Race dictates nothing; socioeconomic status matters more

Daphne Yu

Art by Kelly Brucks.

Colleges use affirmative action to diversify campuses. The Supreme Court decided to uphold affirmative action in 2003 because colleges favor “underrepresented minority groups” in admissions. However, affirmative action inhibits overrepresented minorities and has no basis.

The question of affirmative action has returned to the Supreme Court, and proceedings will begin in October. Students of all races should rally for the Supreme Court to eliminate affirmative action.

The idea of affirmative action is that students of certain races are disadvantaged in college admissions. While this may have once been true, it no longer is. Instead, socioeconomic factors have a greater correlation with success. From birth to 18, a middle-income, two-parent family will spend $226,920 raising a child, excluding college, according to Money CNN. Children from low-income households will not have access to the same money pool for books or enrichment programs their middle-class peers will have.

According to the study “The Influence of Wealth and Race in Four-Year College Attendance” by the University of California-Berkeley, four-year college attendance rates by wealth among blacks, whites and Asians were almost identical. In the lowest wealth deciles, all the races and ethnic groups went to college at similar rates. These individuals, the ones with the fewest opportunities, are the ones in question.

If any factor beyond academic achievement or overall well-roundedness should be considered in college admissions, it should be socioeconomic status, not race.

Ending discrimination is a battle worth fighting, but the question of affirmative action is back at the Supreme Court because a white student in Texas was disappointed by admissions results, blaming the decision on affirmative action. This sort of festering resentment exacerbates discrimination. Instead of colleges accounting for race, they should consider socioeconomic factors, unquestionable hindrances in the admissions process determined by something less arbitrary than the race or creed a person is born into.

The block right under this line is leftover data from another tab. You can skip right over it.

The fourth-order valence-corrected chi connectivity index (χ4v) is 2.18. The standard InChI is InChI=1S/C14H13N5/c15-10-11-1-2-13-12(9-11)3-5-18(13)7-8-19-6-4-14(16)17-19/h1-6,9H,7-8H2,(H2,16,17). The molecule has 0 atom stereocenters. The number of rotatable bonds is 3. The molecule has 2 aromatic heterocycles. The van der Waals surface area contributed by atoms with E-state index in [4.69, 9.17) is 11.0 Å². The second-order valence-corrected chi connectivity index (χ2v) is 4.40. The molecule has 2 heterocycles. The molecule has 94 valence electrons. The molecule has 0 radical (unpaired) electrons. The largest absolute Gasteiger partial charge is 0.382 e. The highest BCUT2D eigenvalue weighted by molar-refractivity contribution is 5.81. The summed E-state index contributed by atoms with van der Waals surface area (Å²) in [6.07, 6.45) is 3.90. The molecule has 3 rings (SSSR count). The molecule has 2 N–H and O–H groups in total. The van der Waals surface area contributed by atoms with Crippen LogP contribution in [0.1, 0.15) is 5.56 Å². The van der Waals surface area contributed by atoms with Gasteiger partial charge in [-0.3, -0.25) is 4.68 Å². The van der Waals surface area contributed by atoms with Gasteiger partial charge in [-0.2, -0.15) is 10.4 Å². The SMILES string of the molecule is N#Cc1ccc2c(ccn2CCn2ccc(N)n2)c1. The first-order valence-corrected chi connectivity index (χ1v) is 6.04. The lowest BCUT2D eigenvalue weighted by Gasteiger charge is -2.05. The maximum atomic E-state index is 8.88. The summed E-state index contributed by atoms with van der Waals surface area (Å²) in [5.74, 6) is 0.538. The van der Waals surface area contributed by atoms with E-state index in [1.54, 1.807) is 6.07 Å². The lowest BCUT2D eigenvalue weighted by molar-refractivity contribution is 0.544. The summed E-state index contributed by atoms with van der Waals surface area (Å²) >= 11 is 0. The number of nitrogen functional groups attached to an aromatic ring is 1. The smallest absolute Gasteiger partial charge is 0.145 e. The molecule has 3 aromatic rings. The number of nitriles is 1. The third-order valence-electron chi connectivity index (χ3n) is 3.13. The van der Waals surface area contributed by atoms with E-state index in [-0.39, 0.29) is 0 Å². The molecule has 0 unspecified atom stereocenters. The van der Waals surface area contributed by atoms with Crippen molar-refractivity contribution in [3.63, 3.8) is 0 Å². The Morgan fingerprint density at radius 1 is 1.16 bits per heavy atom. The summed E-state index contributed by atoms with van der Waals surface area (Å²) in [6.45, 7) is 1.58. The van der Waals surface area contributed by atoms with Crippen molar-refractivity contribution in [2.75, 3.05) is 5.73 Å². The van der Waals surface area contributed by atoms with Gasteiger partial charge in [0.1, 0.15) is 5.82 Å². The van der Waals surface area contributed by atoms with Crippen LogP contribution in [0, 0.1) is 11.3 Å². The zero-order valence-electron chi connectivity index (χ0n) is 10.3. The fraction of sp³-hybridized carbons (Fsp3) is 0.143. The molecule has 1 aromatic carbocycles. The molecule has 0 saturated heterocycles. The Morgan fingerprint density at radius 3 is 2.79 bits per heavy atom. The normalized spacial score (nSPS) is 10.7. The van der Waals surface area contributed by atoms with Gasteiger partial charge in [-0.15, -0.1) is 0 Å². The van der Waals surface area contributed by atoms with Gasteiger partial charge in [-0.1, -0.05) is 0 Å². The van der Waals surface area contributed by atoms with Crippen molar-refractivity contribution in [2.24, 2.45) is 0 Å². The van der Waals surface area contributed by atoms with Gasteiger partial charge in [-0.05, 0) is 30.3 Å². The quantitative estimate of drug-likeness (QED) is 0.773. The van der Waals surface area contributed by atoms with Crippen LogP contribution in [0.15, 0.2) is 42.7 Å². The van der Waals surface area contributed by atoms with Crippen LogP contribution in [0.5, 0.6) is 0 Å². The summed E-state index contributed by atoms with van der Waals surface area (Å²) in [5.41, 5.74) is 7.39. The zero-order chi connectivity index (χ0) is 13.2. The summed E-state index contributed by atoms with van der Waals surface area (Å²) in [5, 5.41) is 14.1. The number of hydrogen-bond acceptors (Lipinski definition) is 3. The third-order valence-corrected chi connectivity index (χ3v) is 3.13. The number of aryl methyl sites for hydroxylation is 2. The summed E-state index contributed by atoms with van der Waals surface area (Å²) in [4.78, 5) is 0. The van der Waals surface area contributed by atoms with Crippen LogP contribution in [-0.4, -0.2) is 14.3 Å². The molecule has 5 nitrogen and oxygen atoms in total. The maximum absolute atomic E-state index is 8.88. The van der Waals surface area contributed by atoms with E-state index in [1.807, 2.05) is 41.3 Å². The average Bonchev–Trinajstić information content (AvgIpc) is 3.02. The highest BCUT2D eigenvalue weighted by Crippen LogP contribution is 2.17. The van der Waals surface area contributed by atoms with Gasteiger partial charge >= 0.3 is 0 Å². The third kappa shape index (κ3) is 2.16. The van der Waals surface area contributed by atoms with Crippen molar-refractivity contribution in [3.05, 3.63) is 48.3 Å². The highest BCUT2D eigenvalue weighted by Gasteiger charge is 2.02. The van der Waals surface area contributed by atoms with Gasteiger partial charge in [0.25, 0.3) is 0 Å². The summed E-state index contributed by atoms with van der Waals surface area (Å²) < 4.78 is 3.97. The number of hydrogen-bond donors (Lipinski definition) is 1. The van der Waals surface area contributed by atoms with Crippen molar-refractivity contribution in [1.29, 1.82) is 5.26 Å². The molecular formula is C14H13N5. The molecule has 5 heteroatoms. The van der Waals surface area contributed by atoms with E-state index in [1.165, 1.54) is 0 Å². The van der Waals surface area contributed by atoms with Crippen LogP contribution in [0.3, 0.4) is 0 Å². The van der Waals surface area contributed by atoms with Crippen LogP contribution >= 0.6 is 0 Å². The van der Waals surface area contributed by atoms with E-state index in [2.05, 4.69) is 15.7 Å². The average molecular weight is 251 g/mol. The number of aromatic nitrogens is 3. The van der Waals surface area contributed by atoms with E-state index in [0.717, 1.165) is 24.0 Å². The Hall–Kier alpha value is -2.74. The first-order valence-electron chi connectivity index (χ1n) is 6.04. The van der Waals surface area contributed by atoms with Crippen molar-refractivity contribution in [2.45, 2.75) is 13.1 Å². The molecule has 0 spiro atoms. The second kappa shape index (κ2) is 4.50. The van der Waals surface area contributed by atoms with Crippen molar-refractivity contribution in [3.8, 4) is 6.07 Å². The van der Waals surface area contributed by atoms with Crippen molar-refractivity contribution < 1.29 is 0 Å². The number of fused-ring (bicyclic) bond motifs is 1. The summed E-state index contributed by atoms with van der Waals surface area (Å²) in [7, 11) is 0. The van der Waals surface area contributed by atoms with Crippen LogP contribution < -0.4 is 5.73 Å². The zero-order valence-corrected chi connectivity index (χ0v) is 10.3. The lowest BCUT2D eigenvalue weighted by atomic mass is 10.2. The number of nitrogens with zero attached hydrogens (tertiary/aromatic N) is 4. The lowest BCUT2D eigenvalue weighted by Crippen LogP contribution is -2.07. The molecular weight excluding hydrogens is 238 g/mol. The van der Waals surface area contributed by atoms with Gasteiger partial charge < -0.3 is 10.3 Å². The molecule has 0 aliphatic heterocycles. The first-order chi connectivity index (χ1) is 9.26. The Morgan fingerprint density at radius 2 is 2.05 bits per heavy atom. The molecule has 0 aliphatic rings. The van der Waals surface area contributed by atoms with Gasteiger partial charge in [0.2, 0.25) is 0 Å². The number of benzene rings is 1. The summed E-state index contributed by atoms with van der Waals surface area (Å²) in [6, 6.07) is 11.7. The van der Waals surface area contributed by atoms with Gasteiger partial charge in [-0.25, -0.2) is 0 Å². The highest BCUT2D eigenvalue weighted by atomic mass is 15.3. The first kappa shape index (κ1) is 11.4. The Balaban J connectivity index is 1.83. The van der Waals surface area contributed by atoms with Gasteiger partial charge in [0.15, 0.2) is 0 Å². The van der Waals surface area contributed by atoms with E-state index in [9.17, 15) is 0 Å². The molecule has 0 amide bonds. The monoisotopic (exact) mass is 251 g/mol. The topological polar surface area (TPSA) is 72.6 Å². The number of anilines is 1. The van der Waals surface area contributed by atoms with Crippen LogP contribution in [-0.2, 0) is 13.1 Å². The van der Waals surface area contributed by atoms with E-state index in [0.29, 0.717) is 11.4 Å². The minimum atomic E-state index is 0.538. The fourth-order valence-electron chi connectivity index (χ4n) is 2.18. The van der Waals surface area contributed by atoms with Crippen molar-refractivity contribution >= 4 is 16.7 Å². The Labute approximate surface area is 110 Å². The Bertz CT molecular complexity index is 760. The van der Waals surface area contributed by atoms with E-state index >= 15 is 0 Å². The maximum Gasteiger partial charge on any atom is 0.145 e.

Not only will underrepresented minorities accepted by colleges face this stigma, regardless of how well-prepared they are for college, those who have fewer achievements than their classmates and who got admitted primarily because of race will not succeed.

Affirmative action is essentially discriminating against overrepresented minorities, individuals who might have exceeded all the college’s standards but had the misfortune of being born to parents of the wrong ethnicity.

Diversity is important. Going to a college where people can bring unique experiences is important. But diversity isn’t skin-deep. As soon as people begin to accept that diversity is in thought and experience rather than a person’s genes, discrimination will end.

Affirmative action has no statistical basis, and it discriminates despite trying not to. This makes it vital to eliminate affirmative action and follow the case carefully to avoid a repeat of the mistake the Court made in 2003, by allowing affirmative action in college admissions.
By The ROCK